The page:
Hibernating Bears (Ursidae)

Metabolic Magicians of Definite Interest for the Nephrologist

Peter Stenvinkel; Alkesh H Jani; Richard J Johnson

Disclosures

Kidney Int. 2013;83(2):207-212. 

In This Article

Marked Reduction In GFR Yet Minimal Azotemia During Hibernation

In 1971, Brown et al.[11] demonstrated that hibernating bears decrease their GFR by about 70% and become anuric because of the complete reabsorption of the kidney filtrate and the urinary bladder (the latter which absorbs about 100 ml every 24 h).[12] In another study of the Romanian brown bear, it was reported that glomeruli are partially sclerosed in early spring.[13] Despite the fact that GFR is depressed in hibernating bears, blood urea nitrogen does not rise but rather remains constant or decreases during hibernation, reaching levels of ~5–10 mg/dl.[5,14] The reason why azotemia does not develop in hibernating bears is because of both decreased urea generation and because the urea that is generated is rapidly recycled into protein.[15] The decrease in urea production is due to the fact that urea is in essence a product of protein metabolism, and during hibernation the bear is primarily metabolizing fat. Some urea is always produced during normal cell metabolism, but in the bear it is recycled back into protein. The mechanism(s) are not completely clear, but has been postulated to result from the passage of urea into the intestine, where it is hydrolyzed by urease-expressing gut bacteria to release ammonia.[8,12,16] Although some of the ammonia may be used by the gut bacteria for their own growth,[17] other ammonia is absorbed where it can react with glycerol released during the lipolysis of fat to make amino acids. It has been postulated that in hibernating bears a reduction in metabolic activity of the gut flora is an integral part of the adaptation to metabolic stability.[18] Nelson[19] showed that urea is recycled and resynthesized into skeletal muscle and other body proteins in hibernating bears, thereby preserving lean body mass. Thus, waste products of plasma nitrogen are lower in brown bears during winter sleep compared with before hibernation.[20] A novel mechanism by which urea cycling is regulated may be via the activation of the mammalian mitochondrial sirtuin (nicotinamide adenine dinucleotide-dependent protein deacetylases). Nakagawa et al.[21] reported that SIRT5 regulates the urea cycle via deacetylation of carbamoyl phosphate synthetase 1, which is a rate-limiting step in the urea cycle and has a pivotal role in ammonia detoxification. Thus, as SIRT5-deficient mice have 30% lower carbamoyl phosphate synthetase 1 activity and showed hyperammonemia during fasting,[21] studies should test whether sirtuin activity is upregulated by dietary shifts, such as increased intake of Vaccinum berries (i.e., blueberry, lingonberry, etc.) before hibernation. It has been speculated that sirtuins have an important role in the transcriptional control of important metabolic pathways in hibernators.[22]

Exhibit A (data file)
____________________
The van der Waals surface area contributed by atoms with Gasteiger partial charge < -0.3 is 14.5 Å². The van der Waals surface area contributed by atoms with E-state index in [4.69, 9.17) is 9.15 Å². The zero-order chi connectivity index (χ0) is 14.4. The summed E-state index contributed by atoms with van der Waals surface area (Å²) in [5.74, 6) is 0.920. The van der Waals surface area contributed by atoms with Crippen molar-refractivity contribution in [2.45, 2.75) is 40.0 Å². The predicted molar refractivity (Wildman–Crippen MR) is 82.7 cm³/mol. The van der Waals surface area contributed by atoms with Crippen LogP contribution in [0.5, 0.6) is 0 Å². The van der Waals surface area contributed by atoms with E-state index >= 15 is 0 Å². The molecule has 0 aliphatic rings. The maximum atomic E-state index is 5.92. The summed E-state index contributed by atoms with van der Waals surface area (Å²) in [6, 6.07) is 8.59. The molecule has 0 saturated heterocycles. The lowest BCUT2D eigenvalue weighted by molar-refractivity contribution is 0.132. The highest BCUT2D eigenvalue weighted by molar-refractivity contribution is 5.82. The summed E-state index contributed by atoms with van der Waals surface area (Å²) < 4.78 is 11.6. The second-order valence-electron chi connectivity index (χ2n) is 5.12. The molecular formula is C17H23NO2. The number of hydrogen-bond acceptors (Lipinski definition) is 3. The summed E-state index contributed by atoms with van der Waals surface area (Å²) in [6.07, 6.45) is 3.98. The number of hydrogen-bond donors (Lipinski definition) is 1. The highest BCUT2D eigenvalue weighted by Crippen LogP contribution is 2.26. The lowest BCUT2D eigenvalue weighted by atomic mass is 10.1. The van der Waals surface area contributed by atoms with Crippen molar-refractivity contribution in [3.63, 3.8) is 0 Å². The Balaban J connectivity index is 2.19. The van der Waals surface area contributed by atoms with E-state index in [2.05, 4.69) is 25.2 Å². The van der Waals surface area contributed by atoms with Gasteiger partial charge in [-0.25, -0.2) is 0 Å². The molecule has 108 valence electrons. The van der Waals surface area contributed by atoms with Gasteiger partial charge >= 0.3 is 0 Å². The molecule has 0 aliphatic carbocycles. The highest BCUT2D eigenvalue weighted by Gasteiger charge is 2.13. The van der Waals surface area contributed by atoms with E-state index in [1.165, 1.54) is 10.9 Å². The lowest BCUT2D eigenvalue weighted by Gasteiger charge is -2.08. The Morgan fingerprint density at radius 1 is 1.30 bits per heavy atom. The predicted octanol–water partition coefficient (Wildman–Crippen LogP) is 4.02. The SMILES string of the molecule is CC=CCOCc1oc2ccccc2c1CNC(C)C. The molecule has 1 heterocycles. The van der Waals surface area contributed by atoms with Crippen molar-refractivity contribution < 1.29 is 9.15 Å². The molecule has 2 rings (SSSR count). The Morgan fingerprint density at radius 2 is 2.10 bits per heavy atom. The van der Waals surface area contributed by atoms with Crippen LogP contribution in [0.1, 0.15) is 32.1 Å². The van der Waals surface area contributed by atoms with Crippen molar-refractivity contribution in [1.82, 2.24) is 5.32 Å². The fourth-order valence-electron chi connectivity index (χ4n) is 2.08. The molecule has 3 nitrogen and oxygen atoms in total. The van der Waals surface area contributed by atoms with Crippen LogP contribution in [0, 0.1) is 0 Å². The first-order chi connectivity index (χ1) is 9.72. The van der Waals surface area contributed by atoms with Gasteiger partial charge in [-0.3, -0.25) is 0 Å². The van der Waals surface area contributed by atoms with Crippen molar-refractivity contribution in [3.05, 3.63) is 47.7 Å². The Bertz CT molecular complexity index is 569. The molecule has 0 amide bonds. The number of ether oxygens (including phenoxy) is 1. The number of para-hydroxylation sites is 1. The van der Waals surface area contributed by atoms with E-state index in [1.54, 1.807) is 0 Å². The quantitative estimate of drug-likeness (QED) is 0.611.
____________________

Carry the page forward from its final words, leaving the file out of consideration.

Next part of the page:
The ability of bears to recycle urea is related to a specific adaptation that occurs during hibernation. Interestingly, urea recycling is not completely tied to the fall in temperature associated with hibernation, as it can occur shortly before the temperature decreases,[23] and can extend for 7–10 days following arousal.[15] It is tied closely to a period when the bear obtains its entire energy from fat. Indeed, Nelson[12] showed that during the summer bears will respond appropriately to fasting or dehydration with a rise in blood urea nitrogen. In a metabolic study with 125I-labeled serum albumin and 14C-labeled leucine in four male black bears, Lundberg et al.[24] showed that more leucine was incorporated in plasma proteins during hibernation than in the active state. In another study, Lohuis et al.[25] used 14C-phenylalanine as a tracer to demonstrate that the bear maintains perfect protein balance during hibernation, although both protein synthesis and protein breakdown were lower than during summer. In contrast, during summer, bears are unable to reduce the net production of urea during starvation and, therefore, cannot preserve lean body mass.[12] This unique ability of bears to recycle urea during hibernation is not present in other hibernating mammals, such as the Columbian ground squirrel[26] or the hedgehog.[27]

The ability to prevent azotemia is a special and unparalleled feature of hibernating bears. One can also delay uremia in humans by administering diets low in protein and which are supplemented with essential amino acids.[28] However, as these diets block urea production rather than stimulate recycling, further studies of the mechanisms by which bears prevent the development of azotemia despite being anuric could provide new insights into the management of uremia. It would be of interest to test whether drugs that activate sirtuins may be of therapeutic value and reduce urea levels in humans.

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